doubt that a small group of thoughtful, committed citizens can
change the world. Indeed, it is the only thing that ever has.
I was deeply
honored to receive the Gary Schlarbaum Prize this past week. It
was presented to me – as a "lifetime achievement award"
– at the Ludwig von Mises Institute’s "Supporters’ Summit
2012" in Georgia. Not only am I thankful for the generosity
of Gary Schlarbaum in providing this award, but it reinforces
my sense of how creative change occurs in our world. I have long
been of the view that civilizations are created by individuals,
and are destroyed by collectives.
In our politicized
world, the established order has helped condition our minds to
the belief that significant social change can occur only if 51%
plus of our neighbors are first convinced of the need for such
a transformation. Such a mindset tends to neutralize our personal
efforts, to cause us to marginalize our creativity. When I write
or speak of the need for significant change in our world, I often
get the response "but what can one person do about it?"
On the basis of such thinking, those who insist on ruling others
by violent means continue to have their way.
people how the creative actions of individuals gave birth to Western
Civilization including the Renaissance, the Enlightenment, the
Scientific Revolution, the Reformation, the Industrial Revolution,
among other epochs. These creative periods were largely prefaced
by one Johann Gutenberg, whose invention of movable type made
possible the mass printing and distribution of ideas that fostered
the intellectual development of humanity. Nor can we overlook
such relatively recent contributors to Western Civilization as
Thomas Edison, Albert Einstein, Steve Jobs, and other individuals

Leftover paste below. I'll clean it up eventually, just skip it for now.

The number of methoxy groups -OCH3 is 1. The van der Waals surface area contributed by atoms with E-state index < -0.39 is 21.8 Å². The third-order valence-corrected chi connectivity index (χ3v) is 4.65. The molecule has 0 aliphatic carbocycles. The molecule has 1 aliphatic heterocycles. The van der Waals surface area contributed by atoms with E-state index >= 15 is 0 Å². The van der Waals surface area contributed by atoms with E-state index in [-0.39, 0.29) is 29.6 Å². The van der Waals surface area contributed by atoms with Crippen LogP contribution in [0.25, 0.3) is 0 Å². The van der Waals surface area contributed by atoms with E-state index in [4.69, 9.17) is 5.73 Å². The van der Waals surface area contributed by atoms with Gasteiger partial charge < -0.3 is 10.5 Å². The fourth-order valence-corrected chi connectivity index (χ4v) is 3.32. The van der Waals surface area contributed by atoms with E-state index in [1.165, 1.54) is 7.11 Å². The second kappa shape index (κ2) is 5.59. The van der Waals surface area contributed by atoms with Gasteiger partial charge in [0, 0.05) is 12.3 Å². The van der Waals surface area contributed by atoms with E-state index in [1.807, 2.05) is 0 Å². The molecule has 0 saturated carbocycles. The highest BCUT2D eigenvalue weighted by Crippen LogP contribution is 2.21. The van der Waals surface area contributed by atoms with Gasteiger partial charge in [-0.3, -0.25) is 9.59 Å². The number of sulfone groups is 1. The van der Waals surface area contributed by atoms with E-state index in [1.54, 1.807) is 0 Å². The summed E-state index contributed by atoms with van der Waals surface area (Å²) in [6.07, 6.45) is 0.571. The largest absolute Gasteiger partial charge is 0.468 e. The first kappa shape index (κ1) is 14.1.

too numerous to list.
I think it
is correct to say that Western Civilization has collapsed; its
creative, liberating, and humanizing foundations destroyed by
the collective forces of institutionalized violence. American
and European countries – long the seats of Western culture – are
at the end of an entropic decline. At the same time, however,
I have long suspected that we are in the early stages of a transformation
in thinking that is producing major changes in how we live and
work with one another in society. The vertically-structured systems
of centralized authority are being replaced by horizontal networks
that interconnect in decentralized, voluntary ways. The Internet
– which has expanded the liberating and creative capacities inhering
in Gutenberg’s invention – is the most visible expression of what
I think of as the "unfolding civilization."
It is this
social transformation that is the "terror" against which
the institutional order now wars. As our world reorganizes itself
into peaceful and productive systems that respect the inviolability
of all persons, and relies upon spontaneous and informal processes
for generating order; the political systems that now dominate
mankind with their powers of death, destruction, imprisonment,
torture, brutality, and other forms of violence, will lose their
is in the spirit of fostering the kinds of paradigm shifts essential
to human well-being, that Gary Schlarbaum so generously created
this award. There are numerous other individuals working on behalf
of rethinking what it means to live in society. The Ludwig von
Mises Institute – along with LewRockwell.com – is one of many
organizations dedicated to living in a world of peace and liberty.
I have written
of the etymological history of our language, in which I discovered,
years ago, that the words "peace," "freedom,"
"love," and "friend" share an interconnected
history. Perhaps our ancestors knew what our collectivist thinking
has caused most of us to forget; memories that are being restored
to our minds by such people as Gary Schlarbaum, Lew Rockwell,
Ron Paul, Ludwig von Mises, Murray Rothbard, Ayn Rand, and other
individuals who know that men and women are capable of rediscovering
what it means to live as human beings in civilized societies.